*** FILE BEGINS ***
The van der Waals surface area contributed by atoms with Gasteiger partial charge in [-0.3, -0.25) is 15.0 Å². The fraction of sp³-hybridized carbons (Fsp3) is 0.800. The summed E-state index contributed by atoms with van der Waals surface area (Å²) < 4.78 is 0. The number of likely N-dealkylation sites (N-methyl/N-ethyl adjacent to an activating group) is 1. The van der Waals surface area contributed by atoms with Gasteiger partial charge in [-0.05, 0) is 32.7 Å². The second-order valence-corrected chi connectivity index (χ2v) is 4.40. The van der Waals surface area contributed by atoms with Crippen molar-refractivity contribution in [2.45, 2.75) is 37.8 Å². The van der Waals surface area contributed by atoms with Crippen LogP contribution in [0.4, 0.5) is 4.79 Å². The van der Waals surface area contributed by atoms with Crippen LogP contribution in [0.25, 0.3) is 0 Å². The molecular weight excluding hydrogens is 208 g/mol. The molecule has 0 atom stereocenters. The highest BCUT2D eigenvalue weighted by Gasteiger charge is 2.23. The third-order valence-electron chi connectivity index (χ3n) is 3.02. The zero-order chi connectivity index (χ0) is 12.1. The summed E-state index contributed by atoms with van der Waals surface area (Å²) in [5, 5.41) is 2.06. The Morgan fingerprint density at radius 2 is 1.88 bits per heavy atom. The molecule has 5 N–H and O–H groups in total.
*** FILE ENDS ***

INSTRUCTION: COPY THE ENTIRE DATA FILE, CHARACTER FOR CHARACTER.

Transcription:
The van der Waals surface area contributed by atoms with Gasteiger partial charge in [-0.3, -0.25) is 15.0 Å². The fraction of sp³-hybridized carbons (Fsp3) is 0.800. The summed E-state index contributed by atoms with van der Waals surface area (Å²) < 4.78 is 0. The number of likely N-dealkylation sites (N-methyl/N-ethyl adjacent to an activating group) is 1. The van der Waals surface area contributed by atoms with Gasteiger partial charge in [-0.05, 0) is 32.7 Å². The second-order valence-corrected chi connectivity index (χ2v) is 4.40. The van der Waals surface area contributed by atoms with Crippen molar-refractivity contribution in [2.45, 2.75) is 37.8 Å². The van der Waals surface area contributed by atoms with Crippen LogP contribution in [0.4, 0.5) is 4.79 Å². The van der Waals surface area contributed by atoms with Crippen LogP contribution in [0.25, 0.3) is 0 Å². The molecular weight excluding hydrogens is 208 g/mol. The molecule has 0 atom stereocenters. The highest BCUT2D eigenvalue weighted by Gasteiger charge is 2.23. The third-order valence-electron chi connectivity index (χ3n) is 3.02. The zero-order chi connectivity index (χ0) is 12.1. The summed E-state index contributed by atoms with van der Waals surface area (Å²) in [5, 5.41) is 2.06. The Morgan fingerprint density at radius 2 is 1.88 bits per heavy atom. The molecule has 5 N–H and O–H groups in total.